Rhys Hoskins and Joey Gallo Find New Homes

Since Friday, there have been two fantasy relevant free agent signings. On Friday, Rhys Hoskins, who missed all of last season due to a torn ACL in his left knee, signed a two-year, $34 million contract with the Brewers. Then on Saturday, Joey Gallo signed a one-year, $5 million contract with the Nationals. Let’s consult the park factors and determine how their new home parks might affect their results.

Rhys Hoskins to Brewers

About three and a half weeks ago, I read the below comment on my First Base Fantasy Rankings:

nathanj
25 days ago
How many more tiers would need to be listed before including a Brewer?

After I commented that I was actually optimistic about Jake Bauer last season, the man who had been sitting atop the Brewers first base depth job at the time, another commenter chimed in:

montreal
24 days ago
Reply to nathanj
Well if the Brewers had a 1B he would be listed. Jake Bauers is a poor hitter who should be a bench player.

Huzzah! In one fell swoop, the Brewers found their first baseman and Bauers has now been relegated to the bench. We no longer have to play the “how many more tiers” guessing game to find a Brewers first baseman make an appearance! Hoskins will now take over the job full-time and figures to hit cleanup.

While he missed all of last season, he has played his entire career with the Phillies, making a park comparison quite simple. So how might the move from Citizens Bank Park (CBP) to American Family Field (AFF) affect his results? Let’s check out the park factors.

Park Factor Comparison
Park (Team) 1B* 2B* 3B* HR* SO BB GB FB LD IFFB Basic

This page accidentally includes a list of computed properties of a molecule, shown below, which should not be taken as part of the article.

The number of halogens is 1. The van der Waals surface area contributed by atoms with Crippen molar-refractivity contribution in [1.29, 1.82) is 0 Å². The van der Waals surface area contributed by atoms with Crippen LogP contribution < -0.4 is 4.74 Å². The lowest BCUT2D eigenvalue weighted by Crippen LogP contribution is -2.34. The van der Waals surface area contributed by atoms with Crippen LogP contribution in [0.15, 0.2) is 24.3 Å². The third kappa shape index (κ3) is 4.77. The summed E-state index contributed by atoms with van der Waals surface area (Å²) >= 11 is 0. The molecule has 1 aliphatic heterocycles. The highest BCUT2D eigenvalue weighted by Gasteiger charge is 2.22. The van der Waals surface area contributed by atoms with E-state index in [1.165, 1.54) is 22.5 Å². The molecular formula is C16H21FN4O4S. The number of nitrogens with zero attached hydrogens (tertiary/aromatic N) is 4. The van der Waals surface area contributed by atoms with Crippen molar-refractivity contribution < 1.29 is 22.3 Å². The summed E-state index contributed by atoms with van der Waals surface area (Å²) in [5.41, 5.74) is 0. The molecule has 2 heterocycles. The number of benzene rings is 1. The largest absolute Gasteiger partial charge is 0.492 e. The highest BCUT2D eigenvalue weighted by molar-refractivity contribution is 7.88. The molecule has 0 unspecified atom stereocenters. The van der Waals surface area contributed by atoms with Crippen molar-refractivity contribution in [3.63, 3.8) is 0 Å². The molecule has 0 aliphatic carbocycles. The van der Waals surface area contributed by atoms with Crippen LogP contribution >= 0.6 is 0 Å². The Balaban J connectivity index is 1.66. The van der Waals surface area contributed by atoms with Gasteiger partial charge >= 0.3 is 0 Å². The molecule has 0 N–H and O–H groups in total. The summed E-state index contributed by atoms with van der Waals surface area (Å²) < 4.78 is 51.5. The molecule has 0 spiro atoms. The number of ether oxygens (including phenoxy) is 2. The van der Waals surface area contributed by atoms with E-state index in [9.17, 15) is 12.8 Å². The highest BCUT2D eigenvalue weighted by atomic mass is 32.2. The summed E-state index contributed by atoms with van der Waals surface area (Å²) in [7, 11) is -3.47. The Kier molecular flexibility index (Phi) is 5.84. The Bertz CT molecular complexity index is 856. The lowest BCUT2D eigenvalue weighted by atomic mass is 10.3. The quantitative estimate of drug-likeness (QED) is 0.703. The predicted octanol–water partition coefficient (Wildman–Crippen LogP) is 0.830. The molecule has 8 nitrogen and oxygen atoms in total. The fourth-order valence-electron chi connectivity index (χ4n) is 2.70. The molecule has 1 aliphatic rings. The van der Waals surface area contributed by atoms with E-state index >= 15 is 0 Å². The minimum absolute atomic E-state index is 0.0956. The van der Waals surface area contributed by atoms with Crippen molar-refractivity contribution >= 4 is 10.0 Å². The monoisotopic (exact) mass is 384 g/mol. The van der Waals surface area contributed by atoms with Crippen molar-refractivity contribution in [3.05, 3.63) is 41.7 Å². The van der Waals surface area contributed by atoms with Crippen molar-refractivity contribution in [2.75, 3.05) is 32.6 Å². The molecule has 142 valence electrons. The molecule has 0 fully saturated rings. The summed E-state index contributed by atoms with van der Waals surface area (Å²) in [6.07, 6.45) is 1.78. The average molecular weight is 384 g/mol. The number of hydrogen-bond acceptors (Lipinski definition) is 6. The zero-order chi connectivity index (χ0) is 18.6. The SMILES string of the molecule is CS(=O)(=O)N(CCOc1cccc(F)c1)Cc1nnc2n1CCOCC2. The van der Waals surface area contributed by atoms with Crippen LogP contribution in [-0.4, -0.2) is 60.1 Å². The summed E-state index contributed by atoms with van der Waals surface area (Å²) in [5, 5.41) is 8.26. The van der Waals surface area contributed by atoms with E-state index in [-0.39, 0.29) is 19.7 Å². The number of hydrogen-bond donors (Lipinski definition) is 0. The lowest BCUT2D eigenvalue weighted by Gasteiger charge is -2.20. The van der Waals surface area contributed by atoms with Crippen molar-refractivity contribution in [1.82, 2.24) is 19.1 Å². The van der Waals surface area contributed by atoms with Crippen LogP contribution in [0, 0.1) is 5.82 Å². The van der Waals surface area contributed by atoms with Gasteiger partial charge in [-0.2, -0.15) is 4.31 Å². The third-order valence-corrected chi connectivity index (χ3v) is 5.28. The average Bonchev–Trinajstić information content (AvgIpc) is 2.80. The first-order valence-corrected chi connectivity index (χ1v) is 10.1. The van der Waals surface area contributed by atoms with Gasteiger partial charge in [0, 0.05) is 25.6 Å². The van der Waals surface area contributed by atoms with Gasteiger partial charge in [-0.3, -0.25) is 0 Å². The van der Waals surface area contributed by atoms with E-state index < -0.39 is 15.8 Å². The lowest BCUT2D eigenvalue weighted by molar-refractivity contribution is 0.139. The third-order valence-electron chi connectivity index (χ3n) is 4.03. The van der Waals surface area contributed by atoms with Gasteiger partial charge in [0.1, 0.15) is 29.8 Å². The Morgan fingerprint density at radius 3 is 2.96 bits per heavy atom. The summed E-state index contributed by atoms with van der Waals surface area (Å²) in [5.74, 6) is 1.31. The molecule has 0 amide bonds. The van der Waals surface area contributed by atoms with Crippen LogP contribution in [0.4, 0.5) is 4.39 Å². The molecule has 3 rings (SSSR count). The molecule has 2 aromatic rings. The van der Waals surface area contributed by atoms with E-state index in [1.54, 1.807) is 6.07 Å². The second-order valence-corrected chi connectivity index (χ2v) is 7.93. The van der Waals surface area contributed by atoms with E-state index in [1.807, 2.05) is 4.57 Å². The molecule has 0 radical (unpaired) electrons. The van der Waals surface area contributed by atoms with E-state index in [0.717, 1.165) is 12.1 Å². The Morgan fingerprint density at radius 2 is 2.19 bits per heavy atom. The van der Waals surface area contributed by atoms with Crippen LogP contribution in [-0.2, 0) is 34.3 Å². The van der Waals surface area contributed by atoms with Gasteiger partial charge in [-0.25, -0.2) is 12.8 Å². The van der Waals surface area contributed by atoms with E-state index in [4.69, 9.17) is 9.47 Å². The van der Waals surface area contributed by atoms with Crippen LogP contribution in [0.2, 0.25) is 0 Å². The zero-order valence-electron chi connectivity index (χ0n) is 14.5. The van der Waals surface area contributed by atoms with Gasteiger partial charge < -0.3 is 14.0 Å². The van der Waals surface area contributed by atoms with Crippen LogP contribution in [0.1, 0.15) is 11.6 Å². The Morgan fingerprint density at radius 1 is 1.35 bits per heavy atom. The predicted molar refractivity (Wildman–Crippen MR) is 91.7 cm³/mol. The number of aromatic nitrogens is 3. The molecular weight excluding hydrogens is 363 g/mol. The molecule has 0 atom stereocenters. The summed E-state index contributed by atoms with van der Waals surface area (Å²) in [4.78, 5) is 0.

Citizens Bank Park (Phillies) 98 98 100 105 100 100 99 101 100 108 100
American Family Field (Brewers) 98 96 98 104 103 102 96 101 97 102 100
*as a right-handed hitter

Let’s begin with the hit type factors. We can skip over the single factors since they are identical. Both parks slightly suppress the most common hit type. Hoskins isn’t much of a singles hitter, so he could have used a boost here. His career BABIP sits at just .273 and amazingly, his high is just .292, recorded in 2022, which is around the league average. After that, he hasn’t been above .276! That’s because he pulls a high percentage of his grounders, and almost never goes the opposite way, resulting in a paltry .194 career BABIP on grounders. His new park is unlikely to improve that.

Both parks suppress doubles as well, but AFF does so a bit more than CBP. Hoskins can hit doubles and has recorded around 30 or so each year over his career. Even though his home park had reduced doubles, he still hit significantly more of them at home. I’m not sure if this is park effects related or Hoskins just performing better at home like most. Hoskins has only hit seven triples in his career, five of which came in 2019. I don’t think those factors matter at all, so we’ll move on.

What we care most about for Hoskins is his home run potential. Despite a maxEV of over 110 MPH every season of his career, double digit Barrel% marks in all but one season, and a home park that boosts right-handed home runs, it continues to surprise me that he has posted just a 17.4% career HR/FB rate and a peak of just 18.8%, ignoring his sample size debut in 2017. I always felt like he had significantly more upside. What’s actually really shocking is that he posted a slightly higher HR/FB rate on the road compared to at home! CBP ranks as the fifth friendliest park for right-handed home runs, so perhaps his swing simply didn’t fit it as well as others.